3-D printing is an increasingly accessible technology that is bringing manufacturing into the home. Now these marvels of technology are being used in medicine. With children growing rapidly, expensive prosthetics are not an option for most families. Customized 3-D printed prosthetics are becoming more common and are helping out these families by making prosthetics less expensive.
3-D Printed Prosthetic Hand
Usually, 3-D printers only print hard material such as plastic and metal. This is very useful while creating bone replacements and customizable prosthetics, but is not ideal for printing organic tissue.
Bioprinting, or the printing of organic tissues, is a rising and feasible option in medical treatments. This advance would be a huge improvement to many practices such as medical testing and organ transplants. The ability to print organic tissue would eliminate the need for long donor list that many people wait on, but never receive an organ. With bioprinting doctors would be able to test their medicine on organic human tissue rather than animals. This all may sound like science fiction, however it is happening right now.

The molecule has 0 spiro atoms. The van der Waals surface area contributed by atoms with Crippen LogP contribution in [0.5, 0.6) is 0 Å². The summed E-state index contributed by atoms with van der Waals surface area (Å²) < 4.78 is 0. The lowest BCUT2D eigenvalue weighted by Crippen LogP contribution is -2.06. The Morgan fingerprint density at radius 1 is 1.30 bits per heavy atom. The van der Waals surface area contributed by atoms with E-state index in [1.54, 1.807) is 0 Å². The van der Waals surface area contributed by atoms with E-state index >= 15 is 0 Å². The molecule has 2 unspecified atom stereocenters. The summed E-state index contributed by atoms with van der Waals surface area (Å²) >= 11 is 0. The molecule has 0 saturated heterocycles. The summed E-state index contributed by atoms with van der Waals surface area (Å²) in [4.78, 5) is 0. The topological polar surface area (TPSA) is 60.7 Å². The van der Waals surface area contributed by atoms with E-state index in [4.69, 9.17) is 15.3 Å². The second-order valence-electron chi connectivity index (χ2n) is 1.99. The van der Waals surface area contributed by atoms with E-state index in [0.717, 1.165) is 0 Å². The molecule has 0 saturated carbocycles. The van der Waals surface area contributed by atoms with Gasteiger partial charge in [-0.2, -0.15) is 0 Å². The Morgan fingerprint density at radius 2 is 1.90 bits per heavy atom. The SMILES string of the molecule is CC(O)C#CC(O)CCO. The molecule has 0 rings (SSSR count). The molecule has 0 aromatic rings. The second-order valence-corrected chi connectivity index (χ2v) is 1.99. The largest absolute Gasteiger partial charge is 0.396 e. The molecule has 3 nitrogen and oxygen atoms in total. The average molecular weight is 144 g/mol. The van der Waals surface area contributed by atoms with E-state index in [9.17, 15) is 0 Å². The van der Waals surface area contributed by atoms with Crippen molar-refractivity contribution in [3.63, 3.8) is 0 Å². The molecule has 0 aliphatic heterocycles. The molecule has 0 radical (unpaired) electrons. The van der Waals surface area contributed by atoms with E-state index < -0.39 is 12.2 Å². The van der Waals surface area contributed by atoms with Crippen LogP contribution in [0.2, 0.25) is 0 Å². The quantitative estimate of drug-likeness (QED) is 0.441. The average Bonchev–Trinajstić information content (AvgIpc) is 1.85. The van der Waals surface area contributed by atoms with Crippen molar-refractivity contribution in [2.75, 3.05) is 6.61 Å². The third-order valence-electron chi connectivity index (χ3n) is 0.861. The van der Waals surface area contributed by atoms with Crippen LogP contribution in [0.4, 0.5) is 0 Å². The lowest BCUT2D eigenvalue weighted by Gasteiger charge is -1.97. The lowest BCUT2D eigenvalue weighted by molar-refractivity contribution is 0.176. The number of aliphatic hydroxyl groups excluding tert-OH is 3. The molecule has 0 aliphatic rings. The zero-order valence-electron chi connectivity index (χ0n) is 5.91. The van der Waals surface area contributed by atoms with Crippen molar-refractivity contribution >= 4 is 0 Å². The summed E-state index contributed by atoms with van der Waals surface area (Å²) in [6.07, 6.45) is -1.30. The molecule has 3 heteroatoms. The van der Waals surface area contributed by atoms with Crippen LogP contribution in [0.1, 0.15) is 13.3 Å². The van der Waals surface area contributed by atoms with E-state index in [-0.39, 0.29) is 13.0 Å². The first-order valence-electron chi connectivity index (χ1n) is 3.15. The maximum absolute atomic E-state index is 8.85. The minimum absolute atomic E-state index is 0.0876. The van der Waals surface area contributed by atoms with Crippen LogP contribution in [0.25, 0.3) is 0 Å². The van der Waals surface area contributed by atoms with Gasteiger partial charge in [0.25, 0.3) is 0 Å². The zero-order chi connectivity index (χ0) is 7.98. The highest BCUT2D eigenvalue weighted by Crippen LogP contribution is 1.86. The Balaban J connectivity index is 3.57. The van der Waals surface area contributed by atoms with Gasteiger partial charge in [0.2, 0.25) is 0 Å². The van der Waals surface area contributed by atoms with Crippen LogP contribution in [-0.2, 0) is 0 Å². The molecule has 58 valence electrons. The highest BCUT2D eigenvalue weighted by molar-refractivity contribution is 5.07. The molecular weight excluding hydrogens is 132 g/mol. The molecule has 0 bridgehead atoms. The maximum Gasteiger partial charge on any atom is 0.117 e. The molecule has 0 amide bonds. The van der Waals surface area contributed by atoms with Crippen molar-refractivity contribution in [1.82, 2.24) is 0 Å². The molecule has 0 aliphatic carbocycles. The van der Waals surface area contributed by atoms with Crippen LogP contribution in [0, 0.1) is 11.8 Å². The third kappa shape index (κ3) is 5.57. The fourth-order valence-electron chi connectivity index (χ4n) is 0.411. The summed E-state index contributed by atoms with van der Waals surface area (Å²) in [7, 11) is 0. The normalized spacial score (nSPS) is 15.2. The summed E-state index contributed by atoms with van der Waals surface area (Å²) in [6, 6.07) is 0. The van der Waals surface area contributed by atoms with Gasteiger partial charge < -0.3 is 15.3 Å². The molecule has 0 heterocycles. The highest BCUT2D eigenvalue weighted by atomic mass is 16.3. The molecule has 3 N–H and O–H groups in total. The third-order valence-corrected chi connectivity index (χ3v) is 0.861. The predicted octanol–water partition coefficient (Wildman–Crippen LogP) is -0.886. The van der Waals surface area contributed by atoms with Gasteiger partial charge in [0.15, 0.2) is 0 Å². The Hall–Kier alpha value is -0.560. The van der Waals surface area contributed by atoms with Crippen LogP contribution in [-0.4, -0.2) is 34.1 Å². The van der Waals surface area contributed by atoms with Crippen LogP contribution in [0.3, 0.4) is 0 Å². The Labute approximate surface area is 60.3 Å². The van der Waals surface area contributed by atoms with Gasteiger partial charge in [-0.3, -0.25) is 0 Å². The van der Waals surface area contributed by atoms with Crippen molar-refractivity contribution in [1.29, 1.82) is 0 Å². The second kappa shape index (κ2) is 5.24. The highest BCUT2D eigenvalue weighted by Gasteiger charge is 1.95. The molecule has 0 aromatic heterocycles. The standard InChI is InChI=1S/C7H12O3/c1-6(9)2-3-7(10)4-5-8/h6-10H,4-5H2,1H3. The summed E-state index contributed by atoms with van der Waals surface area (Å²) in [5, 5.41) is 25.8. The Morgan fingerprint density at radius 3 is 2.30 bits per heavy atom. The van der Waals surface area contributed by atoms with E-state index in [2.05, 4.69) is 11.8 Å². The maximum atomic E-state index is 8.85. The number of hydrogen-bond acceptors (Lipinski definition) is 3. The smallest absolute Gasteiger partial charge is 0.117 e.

Carnegie Mellon recently bought a commercial 3-D printer for around 1,000 dollar and after some modifications began to print soft materials. Associate professor at Carnegie Mellon Adam Feinberg and others have developed a way to print soft materials in-expensively. The main problem with printing soft materials is the prints would collapse on the weight of itself. To prevent this the researchers at Carnegie Mellon created a process they now call FRESH (Freeform Reversible Embedding of Suspended Hydrogels). In this process the nozzle prints with a gel inside a petri dish filled with a supportive gel. Then they heat up the petri dish and the supportive gel melts away leaving the print.
As this technology is open source and inexpensive, hopefully many patients will be receiving their very own custom printed organs soon.